Los Angeles Mayor Eric Garcetti (50) selected by US President Joe Biden
to serve as ambassador to India, ticks all the right boxes.
He is highly educated (Columbia University, a Rhodes scholar at Oxford and London School of Economics); is strongly pro-immigrant as a grandson and great grandson of immigrants; and has deep and enduring relationships with some of the pillars of the Indian community in Silicon Valley. In picking Garcetti, Biden is rewarding a loyalist who was one of his national
campaign co-chairs. He has Biden’s ear and because of the past relationship, Biden will actually listen to him, unlike some of the past residents of Roosevelt House and the previous President of the United States of America.
Garcetti was a rival of Kamala Harris for vice-presidentship until he pulled out of the race and instead opted to serve on the committee that vetted Biden’s vice presidential contenders. At this point, this is only a factoid. But if Harris sets her sights on bigger things, he could be crucially influential for India
He has also served in the US military (an intelligence officer in the United States Navy Reserve) for more than a decade and as such, will need no help in understanding strategic and military issues in the subcontinent. He was on the Pacific Fleet which covers India.
Interestingly, Garcetti’s number 2 was named before him. Atul Keshup, (50) the new charge d’affairs, is a familiar face in the subcontinent. Not only was Keshup posted in the US Embassy in New Delhi, he was also Deputy Assistant Secretary of State for South Asia, and US ambassador in Sri Lanka and Maldives.
A BJP supporter might describe the duo as Ram-Lakshman ki jodi.
Indo-US relations have a lot going for them. For the nth time, both countries have underlined the importance of their strategic partnership. The post-pandemic economic recovery process will force interdependence. But the challenges to the partnership are many. And they stem from geopolitics as well as from divergence on multilateral issues.
Most US troops have already left Afghanistan. The rest will leave by August 30. How the transition is managed has a bearing on politics in Pakistan, in Kashmir and on terror management in India. The LAC is far from tranquil and could flare up any time. This is a new dimension of foreign policy in India that all countries, especially the US, will watch closely.
Much more nuanced are issues of domestic politics in India. Garcetti represents a party that has very strong and definite views on how minorities are treated in India. But there is another reality as well – as the latest Pew survey on religion in India tells us: that while the minorities worry about the rise of Hindutva forces, they do not see themselves as victims of institutional discrimination. Moreover, the rise of Hindutva sees pushback from the majority as well, the survey tells us. It will fall on Garcetti and Keshup to tell folks back home to hold their horses before jumping to judgment about how India treats its minorities.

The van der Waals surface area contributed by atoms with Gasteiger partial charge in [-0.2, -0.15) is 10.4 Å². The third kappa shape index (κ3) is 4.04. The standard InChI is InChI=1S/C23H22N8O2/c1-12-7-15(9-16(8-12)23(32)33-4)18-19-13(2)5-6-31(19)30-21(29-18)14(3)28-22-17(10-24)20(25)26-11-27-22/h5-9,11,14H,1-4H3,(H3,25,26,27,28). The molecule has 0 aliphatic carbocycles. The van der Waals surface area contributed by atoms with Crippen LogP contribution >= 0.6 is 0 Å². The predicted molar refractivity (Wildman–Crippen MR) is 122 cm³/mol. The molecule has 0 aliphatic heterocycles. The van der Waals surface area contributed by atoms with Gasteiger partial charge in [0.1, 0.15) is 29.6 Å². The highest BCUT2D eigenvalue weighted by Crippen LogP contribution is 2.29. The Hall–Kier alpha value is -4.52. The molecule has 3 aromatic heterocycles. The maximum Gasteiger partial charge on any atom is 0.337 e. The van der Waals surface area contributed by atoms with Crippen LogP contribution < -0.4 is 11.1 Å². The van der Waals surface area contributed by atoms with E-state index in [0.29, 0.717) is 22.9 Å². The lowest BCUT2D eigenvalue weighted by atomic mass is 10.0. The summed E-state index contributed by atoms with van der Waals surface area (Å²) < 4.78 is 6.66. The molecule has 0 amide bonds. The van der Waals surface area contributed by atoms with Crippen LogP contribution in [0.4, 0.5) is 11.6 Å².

All of this will have an unintended impact. As Foreign Minister, Jaswant Singh steered Indo-US relations through many crises, and it helped that Bill Clinton and the Democrats understood for the first time, India’s problems in the neighbourhood, suspending judgment on issues like human rights and minority rights. Sushma Swaraj cruised on the back of charisma and charm. What both leaders had, in varying degrees, was the backing of the political base of the BJP.
But with S Jaishankar as foreign minister, it is all a bit different. Political elements in the establishment have begun muttering about his US visit (May, 2021) being a “disaster”: he had to wait to meet Secretary of State, Anthony Blinken and was made to hear homilies about getting leaders back home to tone down Hindu nationalistic talk. All this suggests a degree of plain speaking and a demand to see results by hard-line elements in the BJP/RSS. If this becomes Jaishankar’s driving compulsion — taking positions to be politically acceptable in a party (and a business) to which he is new – it would be skewing the reality of India. Garcetti-Keshup will need to help him out on that score.
There are some issues on which India and the US will never see eye to eye. Climate change is one. Former Environment Minister Prakash Javadekar is on record as saying that the US contribution to the $100 billion fund for mitigation and adaptation announced in 2015 after the Paris Convention is yet to come. India has also said it will not pay any tax for export of its goods, as proposed by the European Parliament. Nothing will change overnight. But Eric Garcetti will have to take this into account when he takes charge.
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